The Shakespeare Connection

You might notice that Prince Prospero shares his name with the main character of Shakespeare's The Tempest. In fact, that's only the beginning of the interesting ties between Poe's short story and Shakespeare's late play.

One nifty connection, which some scholars have taken to be really important, is the mention of a "red plague" in The Tempest. The "red plague" shows up in a curse uttered by the Caliban character (who's kind of a bad guy) early in the play:

You taught me language, and my profit on't
Is, I know how to curse. The red plague rid you
For learning me your language!

(The Tempest, Act 1, Scene 2, lines 437-439)

Now is there any more to this connection than the similarity of "Red Death" and "red plague"? We can't find one, at least not without getting speculative. But it wouldn't be too much of a stretch to suspect the phrase gave Poe an idea, since there are other connections to The Tempest in the story as well.

Most of the other connections are best explored by looking at the similarities between the Prosperos in the two works. To hear more about that, check out our character analysis of Prince Prospero. You might also want to check out the great article "Art and Nature in 'The Masque of the Red Death,'" by Kermit Vanderbilt.

Apocalyptic Symbolism

Does that line about the Red Death coming "like a thief in the night" sound familiar? If it does, that's because it's a really famous line from the Bible. It's from Paul's First Letter to the Thessalonians 5:4, in which Paul is referring to the last judgment. According to him, Jesus will come when the world is least expecting it ("like a thief in the night"), to judge sinners for all of eternity. If you're caught unprepared, you're in trouble. So it's better to always be expecting the judgment, and focused not on the "pleasures of this world" (which have a tendency to be sinful) but on the promise of the next. Otherwise, you're a fool.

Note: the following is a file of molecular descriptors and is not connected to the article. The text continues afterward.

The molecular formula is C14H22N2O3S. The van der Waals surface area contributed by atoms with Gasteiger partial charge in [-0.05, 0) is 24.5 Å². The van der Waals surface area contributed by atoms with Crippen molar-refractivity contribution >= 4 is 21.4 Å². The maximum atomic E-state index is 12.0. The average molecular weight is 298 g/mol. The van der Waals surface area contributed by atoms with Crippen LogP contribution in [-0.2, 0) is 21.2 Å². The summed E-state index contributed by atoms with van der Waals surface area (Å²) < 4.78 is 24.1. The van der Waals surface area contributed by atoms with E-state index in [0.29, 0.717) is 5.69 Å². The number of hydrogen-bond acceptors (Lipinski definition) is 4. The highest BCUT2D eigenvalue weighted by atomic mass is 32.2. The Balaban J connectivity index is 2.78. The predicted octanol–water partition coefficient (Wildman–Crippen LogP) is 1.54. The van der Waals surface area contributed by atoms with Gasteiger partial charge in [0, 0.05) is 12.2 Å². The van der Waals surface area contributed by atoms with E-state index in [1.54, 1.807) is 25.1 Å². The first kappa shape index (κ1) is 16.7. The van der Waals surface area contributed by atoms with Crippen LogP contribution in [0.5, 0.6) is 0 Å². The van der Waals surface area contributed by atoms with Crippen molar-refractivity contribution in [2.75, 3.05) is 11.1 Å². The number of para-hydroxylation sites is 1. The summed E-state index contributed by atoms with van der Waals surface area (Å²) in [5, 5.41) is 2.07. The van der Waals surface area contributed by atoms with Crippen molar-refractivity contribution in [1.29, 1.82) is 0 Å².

Poe takes Paul's phrase about Jesus and applies it to the Red Death. In doing so, it might look as if he makes the Red Death into an "apocalyptic" figure – a figure who symbolizes the end of the world. Like the "sinners," Prince Prospero and his friends foolishly ignore the inevitable end of "life's pleasures" that lies at the end of the road, and like them, they pay the price for it. The "pleasures of this world" don't fare too well in "The Masque of the Red Death." But what's different is that, instead of judging sinners like Jesus is supposed to, the Red Death just kills everybody. The inevitable end Poe envisions in his story isn't one of judgment and eternal salvation or suffering. It's summed up in that last line: "And Darkness and Decay and the Red Death held illimitable dominion over all" (14).

If you find this line of thought about the story interesting, it can be deepened by exploring the ways in which the masquerade at the heart of Poe's story might be a symbol for "the world." In apocalyptic literature, "the world" is usually a bad word: it refers to the base, evil, and profane kind of life we live "down here," as opposed to the higher life with God. The world just before the judgment (which is supposed to be the moment when the world is at its very worst) is often depicted as topsy-turvy, chaotic, violent, frenzied, grotesque, and thoroughly absorbed in decadent sin. Does this remind you of anything?